I have applied to Big Brother twice. But if you really want any shows, you apply year after year after year after year. I mean, you really apply. I’m saying I can’t say this on the podcast.

Lauren Rapaport 

I’m too old at this point.

Lynn Grogan 

We’ll find a place for you, Lauren, in the reality world, if not Big Brother, something else. I think the biggest takeaway I don’t know from this section is really like if you are somebody who has been in a rut, like putting yourself outside of your comfort zone, you just by definite even just like driving a different way to work. It wakes up your brain in a very different way and it starts to exposes like breathing fresh air onto it. If you keep doing everything the way that you’ve always done them, you’ll keep getting the same results in your life. If you like those results, amazing. But if you don’t just initiate small changes or go on a reality show.

Lauren Rapaport 

Yes. You know what Joe Dispenza says? Change your energy, change your life.

Lynn Grogan

I love it.

Lauren Rapaport 

Yeah. Literally. I feel like that’s what you’re saying. We’re going to reality TV show or.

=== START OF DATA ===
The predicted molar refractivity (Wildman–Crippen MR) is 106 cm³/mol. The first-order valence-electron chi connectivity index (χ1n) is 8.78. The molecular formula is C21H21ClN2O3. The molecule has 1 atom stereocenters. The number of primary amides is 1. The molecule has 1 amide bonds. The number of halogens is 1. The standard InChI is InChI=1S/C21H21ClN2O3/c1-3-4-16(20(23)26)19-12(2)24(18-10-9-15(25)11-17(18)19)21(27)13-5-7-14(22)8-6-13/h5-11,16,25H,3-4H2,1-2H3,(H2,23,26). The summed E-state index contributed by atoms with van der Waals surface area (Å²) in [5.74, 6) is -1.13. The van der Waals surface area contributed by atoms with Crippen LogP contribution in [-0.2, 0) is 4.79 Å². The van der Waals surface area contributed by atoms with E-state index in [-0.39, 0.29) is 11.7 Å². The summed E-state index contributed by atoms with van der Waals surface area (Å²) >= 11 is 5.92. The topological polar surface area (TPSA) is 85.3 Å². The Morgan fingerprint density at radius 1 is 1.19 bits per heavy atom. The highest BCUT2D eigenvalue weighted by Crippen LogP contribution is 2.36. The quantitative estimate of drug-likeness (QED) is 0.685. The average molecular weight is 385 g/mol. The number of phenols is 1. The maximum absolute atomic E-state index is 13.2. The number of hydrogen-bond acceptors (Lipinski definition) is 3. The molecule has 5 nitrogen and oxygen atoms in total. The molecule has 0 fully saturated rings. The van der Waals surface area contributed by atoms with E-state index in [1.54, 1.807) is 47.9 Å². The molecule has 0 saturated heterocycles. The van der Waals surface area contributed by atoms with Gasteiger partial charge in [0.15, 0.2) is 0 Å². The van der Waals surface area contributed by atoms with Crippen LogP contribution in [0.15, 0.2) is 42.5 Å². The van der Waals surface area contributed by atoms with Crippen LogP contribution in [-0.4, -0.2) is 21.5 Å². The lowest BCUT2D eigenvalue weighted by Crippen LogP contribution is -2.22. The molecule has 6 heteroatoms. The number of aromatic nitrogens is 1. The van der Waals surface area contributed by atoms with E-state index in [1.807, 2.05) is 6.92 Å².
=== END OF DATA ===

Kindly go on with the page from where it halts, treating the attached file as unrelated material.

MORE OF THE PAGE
Lynn Grogan 

Go on a reality TV show. Well, Lauren, I think my life in some way, shape or form has changed by knowing you over this last year. So amazing. Any last thoughts before we close up the show for today?

Lauren Rapaport 

No, just thank you so much. It’s been so fun getting to know you. It’s been so fun being on this podcast. I’m so excited. It’s become a reality again.

Lynn Grogan 

All the best time. All right, Lauren, if somebody wanted to find you on the Internet, where would they go to look for you?

Lauren Rapaport 

Laurenrapaport.com, that’s one p at a time. That’s Laurenrapaport.com.

Lynn Grogan 

Amazing. And I’ll also have Lauren’s details in the show note for this episode. If you like what you heard, be sure to share this with a friend. That’s how this whole show grows. And on that note, thank you, Lauren, for coming on the show today.

Lauren Rapaport 

Thank you.

Lynn Grogan 

All right, we’ll talk later.

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Lynn Grogan host of the Reality Show Life Coach podcast

Meet your host

Hi! I’m Lynn Grogan. It’s my passion as a life coach to help you escape the status quo and live a fulfilling life on your own terms!